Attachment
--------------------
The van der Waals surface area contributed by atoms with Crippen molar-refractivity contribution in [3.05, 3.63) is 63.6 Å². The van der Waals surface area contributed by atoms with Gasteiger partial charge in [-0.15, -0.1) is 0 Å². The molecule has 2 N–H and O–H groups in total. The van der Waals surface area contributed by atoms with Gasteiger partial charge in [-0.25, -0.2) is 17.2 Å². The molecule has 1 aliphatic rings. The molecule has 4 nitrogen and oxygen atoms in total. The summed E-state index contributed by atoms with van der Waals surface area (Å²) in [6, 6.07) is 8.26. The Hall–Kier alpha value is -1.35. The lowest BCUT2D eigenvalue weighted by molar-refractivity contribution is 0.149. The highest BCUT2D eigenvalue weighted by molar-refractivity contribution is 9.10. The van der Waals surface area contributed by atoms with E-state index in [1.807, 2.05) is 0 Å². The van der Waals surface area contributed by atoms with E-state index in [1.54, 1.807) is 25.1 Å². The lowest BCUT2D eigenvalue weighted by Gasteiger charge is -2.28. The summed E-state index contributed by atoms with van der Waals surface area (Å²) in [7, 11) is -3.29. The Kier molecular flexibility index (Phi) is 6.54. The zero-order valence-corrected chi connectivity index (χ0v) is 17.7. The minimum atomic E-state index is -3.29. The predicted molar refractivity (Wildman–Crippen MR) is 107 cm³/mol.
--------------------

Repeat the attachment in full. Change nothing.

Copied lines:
The van der Waals surface area contributed by atoms with Crippen molar-refractivity contribution in [3.05, 3.63) is 63.6 Å². The van der Waals surface area contributed by atoms with Gasteiger partial charge in [-0.15, -0.1) is 0 Å². The molecule has 2 N–H and O–H groups in total. The van der Waals surface area contributed by atoms with Gasteiger partial charge in [-0.25, -0.2) is 17.2 Å². The molecule has 1 aliphatic rings. The molecule has 4 nitrogen and oxygen atoms in total. The summed E-state index contributed by atoms with van der Waals surface area (Å²) in [6, 6.07) is 8.26. The Hall–Kier alpha value is -1.35. The lowest BCUT2D eigenvalue weighted by molar-refractivity contribution is 0.149. The highest BCUT2D eigenvalue weighted by molar-refractivity contribution is 9.10. The van der Waals surface area contributed by atoms with E-state index in [1.807, 2.05) is 0 Å². The van der Waals surface area contributed by atoms with E-state index in [1.54, 1.807) is 25.1 Å². The lowest BCUT2D eigenvalue weighted by Gasteiger charge is -2.28. The summed E-state index contributed by atoms with van der Waals surface area (Å²) in [7, 11) is -3.29. The Kier molecular flexibility index (Phi) is 6.54. The zero-order valence-corrected chi connectivity index (χ0v) is 17.7. The minimum atomic E-state index is -3.29. The predicted molar refractivity (Wildman–Crippen MR) is 107 cm³/mol.